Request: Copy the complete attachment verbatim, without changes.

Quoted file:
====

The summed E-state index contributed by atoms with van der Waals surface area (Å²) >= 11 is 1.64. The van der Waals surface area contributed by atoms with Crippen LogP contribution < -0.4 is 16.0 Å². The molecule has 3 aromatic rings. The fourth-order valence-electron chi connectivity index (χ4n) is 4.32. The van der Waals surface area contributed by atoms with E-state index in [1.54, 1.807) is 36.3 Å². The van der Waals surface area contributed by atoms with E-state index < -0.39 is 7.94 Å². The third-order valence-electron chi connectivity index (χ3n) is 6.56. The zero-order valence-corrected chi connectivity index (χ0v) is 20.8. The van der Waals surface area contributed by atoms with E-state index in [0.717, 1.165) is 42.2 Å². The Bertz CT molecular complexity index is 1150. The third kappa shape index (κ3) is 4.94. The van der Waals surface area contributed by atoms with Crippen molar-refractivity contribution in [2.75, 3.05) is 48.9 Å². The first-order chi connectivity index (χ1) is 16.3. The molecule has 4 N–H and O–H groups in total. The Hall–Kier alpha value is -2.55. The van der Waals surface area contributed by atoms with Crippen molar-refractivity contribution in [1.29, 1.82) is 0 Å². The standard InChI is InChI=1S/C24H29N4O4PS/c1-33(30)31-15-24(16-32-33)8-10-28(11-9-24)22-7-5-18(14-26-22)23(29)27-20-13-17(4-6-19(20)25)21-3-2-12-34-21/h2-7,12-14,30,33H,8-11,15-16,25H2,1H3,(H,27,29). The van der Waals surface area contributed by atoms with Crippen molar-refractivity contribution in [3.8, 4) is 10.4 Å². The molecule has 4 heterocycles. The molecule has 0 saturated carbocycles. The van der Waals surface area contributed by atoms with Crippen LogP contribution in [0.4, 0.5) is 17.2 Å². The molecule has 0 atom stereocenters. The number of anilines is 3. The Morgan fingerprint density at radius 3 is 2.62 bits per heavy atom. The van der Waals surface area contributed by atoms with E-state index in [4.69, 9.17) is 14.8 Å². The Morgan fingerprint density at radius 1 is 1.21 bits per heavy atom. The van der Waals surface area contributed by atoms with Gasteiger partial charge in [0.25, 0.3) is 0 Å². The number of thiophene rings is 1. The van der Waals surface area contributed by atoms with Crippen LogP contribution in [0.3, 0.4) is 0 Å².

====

The summed E-state index contributed by atoms with van der Waals surface area (Å²) >= 11 is 1.64. The van der Waals surface area contributed by atoms with Crippen LogP contribution < -0.4 is 16.0 Å². The molecule has 3 aromatic rings. The fourth-order valence-electron chi connectivity index (χ4n) is 4.32. The van der Waals surface area contributed by atoms with E-state index in [1.54, 1.807) is 36.3 Å². The van der Waals surface area contributed by atoms with E-state index < -0.39 is 7.94 Å². The third-order valence-electron chi connectivity index (χ3n) is 6.56. The zero-order valence-corrected chi connectivity index (χ0v) is 20.8. The van der Waals surface area contributed by atoms with E-state index in [0.717, 1.165) is 42.2 Å². The Bertz CT molecular complexity index is 1150. The third kappa shape index (κ3) is 4.94. The van der Waals surface area contributed by atoms with Crippen molar-refractivity contribution in [2.75, 3.05) is 48.9 Å². The first-order chi connectivity index (χ1) is 16.3. The molecule has 4 N–H and O–H groups in total. The Hall–Kier alpha value is -2.55. The van der Waals surface area contributed by atoms with Crippen molar-refractivity contribution in [1.29, 1.82) is 0 Å². The standard InChI is InChI=1S/C24H29N4O4PS/c1-33(30)31-15-24(16-32-33)8-10-28(11-9-24)22-7-5-18(14-26-22)23(29)27-20-13-17(4-6-19(20)25)21-3-2-12-34-21/h2-7,12-14,30,33H,8-11,15-16,25H2,1H3,(H,27,29). The van der Waals surface area contributed by atoms with Crippen molar-refractivity contribution in [3.8, 4) is 10.4 Å². The molecule has 4 heterocycles. The molecule has 0 saturated carbocycles. The van der Waals surface area contributed by atoms with Crippen LogP contribution in [0.4, 0.5) is 17.2 Å². The molecule has 0 atom stereocenters. The number of anilines is 3. The Morgan fingerprint density at radius 3 is 2.62 bits per heavy atom. The van der Waals surface area contributed by atoms with E-state index in [4.69, 9.17) is 14.8 Å². The Morgan fingerprint density at radius 1 is 1.21 bits per heavy atom. The van der Waals surface area contributed by atoms with Gasteiger partial charge in [0.25, 0.3) is 0 Å². The number of thiophene rings is 1. The van der Waals surface area contributed by atoms with Crippen LogP contribution in [0.3, 0.4) is 0 Å².